In 2014, there were large billboards in Marine Drive, Mumbai that had Modi vaingloriously promoted as a Hindu Hriday Samrat. This time the BJP chose another Hindutva icon, Sadhvi Pragya Singh Thakur. The political messaging behind the questionable choice was unambiguous; even a terror-accused allegedly responsible for a bomb blast that killed six persons in Malegaon and injured several from the minority community was kosher. Modi was legitimising an orchestrated violent attack, even proposing to give the controversial candidate a haloed seat in the Parliament. It was an abject low even by BJP’s polarising standards. But there it was. For Thakur, Mahatma Gandhi’s assassin Nathuram Godse was a patriot. Thakur’s electoral victory from Bhopal on May 23 is perhaps the defining moment of this election, and of the reshaping of India.
The Congress party will have to aggressively defend the Indian Constitution, which is being systematically annihilated by ridiculing its quintessential credo. It is an ideological war where BJP’s Hindutva enterprise cleverly disguised through cultural nationalism is getting fresh tailwinds. First, the BJP trivialised communal harmony by creating the term pseudo-secular, and now the Indian liberal is called an Urban Naxal. The Saffron Project is to gradually infiltrate institutions and convert impressionable Indians through religious chauvinism. The Congress faces an arduous challenge given BJP’s propaganda machine, social media troll army and the WhatsApp fake news manufacturing capabilities. The party is up against a nasty adversary that has altered the rules of the game. Playing within the BJP’s comfort zone will be like trying to defeat Rafael Nadal on red clay at the French Open. There is only one option; force your opponent to a surface where the ball skids faster and the grass is green.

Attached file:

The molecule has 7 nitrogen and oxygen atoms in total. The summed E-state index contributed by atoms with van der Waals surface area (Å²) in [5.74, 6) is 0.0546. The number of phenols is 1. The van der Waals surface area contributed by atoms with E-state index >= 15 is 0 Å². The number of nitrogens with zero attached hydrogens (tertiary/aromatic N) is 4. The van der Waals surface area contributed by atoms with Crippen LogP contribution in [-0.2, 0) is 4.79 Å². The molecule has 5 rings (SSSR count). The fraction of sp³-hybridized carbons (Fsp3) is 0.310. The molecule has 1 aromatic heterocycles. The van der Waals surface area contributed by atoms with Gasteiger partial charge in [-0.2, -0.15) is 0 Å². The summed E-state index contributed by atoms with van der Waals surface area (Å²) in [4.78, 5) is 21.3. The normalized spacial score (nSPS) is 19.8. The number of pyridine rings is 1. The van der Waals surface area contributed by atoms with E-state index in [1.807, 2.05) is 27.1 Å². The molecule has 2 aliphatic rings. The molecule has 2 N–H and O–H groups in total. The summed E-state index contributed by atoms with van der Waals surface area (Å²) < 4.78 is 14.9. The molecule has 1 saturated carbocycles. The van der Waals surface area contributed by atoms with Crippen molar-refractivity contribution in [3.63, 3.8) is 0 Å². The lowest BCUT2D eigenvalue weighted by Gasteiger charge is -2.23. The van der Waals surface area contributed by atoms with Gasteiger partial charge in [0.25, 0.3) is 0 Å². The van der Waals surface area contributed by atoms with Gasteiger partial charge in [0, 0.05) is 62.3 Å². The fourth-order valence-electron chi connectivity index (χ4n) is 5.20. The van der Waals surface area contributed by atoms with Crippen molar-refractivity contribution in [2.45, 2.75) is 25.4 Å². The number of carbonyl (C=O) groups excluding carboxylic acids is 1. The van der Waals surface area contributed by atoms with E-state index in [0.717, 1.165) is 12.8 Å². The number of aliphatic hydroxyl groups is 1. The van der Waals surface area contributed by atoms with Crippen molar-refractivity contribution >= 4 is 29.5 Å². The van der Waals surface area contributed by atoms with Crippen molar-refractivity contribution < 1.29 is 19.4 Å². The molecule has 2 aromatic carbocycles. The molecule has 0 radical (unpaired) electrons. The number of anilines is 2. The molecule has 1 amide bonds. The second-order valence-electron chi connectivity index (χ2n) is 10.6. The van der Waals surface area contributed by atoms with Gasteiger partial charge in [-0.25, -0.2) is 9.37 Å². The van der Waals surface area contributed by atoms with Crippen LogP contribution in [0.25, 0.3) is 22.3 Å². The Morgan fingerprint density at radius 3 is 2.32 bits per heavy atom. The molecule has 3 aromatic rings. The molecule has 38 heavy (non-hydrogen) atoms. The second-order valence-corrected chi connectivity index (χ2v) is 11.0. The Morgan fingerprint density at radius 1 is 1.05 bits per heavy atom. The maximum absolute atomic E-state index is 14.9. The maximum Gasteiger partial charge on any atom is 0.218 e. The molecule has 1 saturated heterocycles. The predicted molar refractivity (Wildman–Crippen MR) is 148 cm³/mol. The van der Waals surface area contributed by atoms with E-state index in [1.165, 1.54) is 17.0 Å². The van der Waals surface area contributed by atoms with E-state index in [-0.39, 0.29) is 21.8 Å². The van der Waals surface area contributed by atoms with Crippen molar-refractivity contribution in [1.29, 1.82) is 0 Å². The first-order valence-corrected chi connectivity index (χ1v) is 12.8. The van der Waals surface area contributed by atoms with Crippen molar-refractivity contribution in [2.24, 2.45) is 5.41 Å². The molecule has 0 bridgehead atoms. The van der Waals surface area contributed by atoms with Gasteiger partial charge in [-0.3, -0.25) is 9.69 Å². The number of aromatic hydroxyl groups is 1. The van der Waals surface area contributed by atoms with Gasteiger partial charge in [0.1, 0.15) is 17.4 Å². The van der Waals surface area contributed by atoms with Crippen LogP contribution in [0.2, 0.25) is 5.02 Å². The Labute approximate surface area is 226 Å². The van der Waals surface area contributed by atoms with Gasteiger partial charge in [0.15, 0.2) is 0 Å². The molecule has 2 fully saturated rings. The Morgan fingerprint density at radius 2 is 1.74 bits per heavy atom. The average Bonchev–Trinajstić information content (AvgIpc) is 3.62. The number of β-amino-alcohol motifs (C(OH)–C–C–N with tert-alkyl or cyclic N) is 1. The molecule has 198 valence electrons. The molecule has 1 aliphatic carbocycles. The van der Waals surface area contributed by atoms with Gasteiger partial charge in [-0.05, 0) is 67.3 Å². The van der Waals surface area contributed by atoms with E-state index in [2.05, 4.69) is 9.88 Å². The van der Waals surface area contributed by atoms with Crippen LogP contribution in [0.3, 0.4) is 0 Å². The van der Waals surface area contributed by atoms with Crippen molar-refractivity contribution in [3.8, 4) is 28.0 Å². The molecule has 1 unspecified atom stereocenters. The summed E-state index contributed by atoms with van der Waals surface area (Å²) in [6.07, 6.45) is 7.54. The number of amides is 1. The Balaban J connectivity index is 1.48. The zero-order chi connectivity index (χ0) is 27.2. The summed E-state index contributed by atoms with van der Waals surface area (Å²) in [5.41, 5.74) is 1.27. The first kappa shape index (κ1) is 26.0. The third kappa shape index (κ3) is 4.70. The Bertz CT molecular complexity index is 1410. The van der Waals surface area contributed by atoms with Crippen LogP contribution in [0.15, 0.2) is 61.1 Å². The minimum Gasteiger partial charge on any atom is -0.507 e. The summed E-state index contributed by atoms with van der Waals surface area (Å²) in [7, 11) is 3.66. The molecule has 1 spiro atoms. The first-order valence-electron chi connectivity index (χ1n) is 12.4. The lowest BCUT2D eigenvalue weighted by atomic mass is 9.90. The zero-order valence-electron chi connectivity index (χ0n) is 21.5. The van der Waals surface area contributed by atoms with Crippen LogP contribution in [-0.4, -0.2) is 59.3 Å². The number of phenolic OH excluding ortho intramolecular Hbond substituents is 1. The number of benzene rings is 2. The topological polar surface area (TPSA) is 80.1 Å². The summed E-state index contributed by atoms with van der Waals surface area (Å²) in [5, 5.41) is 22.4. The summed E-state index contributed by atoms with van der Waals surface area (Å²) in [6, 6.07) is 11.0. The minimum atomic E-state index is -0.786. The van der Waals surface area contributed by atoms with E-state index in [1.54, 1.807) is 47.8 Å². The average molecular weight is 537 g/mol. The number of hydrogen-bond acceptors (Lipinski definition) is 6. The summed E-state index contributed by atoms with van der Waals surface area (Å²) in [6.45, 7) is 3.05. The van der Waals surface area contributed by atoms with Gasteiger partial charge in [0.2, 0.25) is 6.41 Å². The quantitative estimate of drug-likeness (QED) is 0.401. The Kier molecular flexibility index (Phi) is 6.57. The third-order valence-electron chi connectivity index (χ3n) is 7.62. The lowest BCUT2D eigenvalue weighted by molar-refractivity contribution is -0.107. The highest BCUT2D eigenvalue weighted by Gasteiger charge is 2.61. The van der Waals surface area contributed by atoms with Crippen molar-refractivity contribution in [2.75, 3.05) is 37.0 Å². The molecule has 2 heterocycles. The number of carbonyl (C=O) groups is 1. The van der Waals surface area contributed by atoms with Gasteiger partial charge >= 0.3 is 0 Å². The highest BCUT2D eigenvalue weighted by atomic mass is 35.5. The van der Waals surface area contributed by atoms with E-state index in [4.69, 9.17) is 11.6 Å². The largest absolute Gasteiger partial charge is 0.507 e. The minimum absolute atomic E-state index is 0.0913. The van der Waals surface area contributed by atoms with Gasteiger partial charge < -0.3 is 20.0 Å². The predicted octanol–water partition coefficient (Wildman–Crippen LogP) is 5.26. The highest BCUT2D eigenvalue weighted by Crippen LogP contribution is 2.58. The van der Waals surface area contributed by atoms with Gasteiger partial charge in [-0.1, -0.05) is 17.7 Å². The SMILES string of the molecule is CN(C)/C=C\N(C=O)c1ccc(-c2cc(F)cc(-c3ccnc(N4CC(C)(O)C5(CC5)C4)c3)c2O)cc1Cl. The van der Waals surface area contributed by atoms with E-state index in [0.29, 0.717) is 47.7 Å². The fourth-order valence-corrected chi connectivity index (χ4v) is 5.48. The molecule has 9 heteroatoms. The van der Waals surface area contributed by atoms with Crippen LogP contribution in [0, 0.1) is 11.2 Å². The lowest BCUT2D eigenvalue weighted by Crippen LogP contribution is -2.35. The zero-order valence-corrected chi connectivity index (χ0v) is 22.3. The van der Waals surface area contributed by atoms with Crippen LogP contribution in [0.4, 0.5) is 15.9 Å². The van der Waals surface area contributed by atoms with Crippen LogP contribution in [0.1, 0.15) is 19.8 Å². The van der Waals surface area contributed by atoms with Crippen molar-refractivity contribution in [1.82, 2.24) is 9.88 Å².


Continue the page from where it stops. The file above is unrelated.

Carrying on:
The Congress party will have to reinvent the political discourse, while simultaneously maximising its enormous human talent currently performing at low productivity on account of bureaucratic cholesterol in its organisational structure. Internal disorganisation is costing the party dear, as was expressed by the Congress president himself. There is tremendous energy that needs to be liberated for the great struggle ahead. It is time to take bold pragmatic risks, be unpredictable and practise political plasticity. There is too much at stake. It is a battle that must be won.
Rahul Gandhi correctly said that the 2019 election was a battle for India’s soul. That soul is today splintered into smithereens. But the soul is indestructible. And it will find its voice again.
(The author is a national spokesperson of the Indian National Congress party. The views are his own.)
Writer: Sanjay Jha
Courtesy: The Pioneer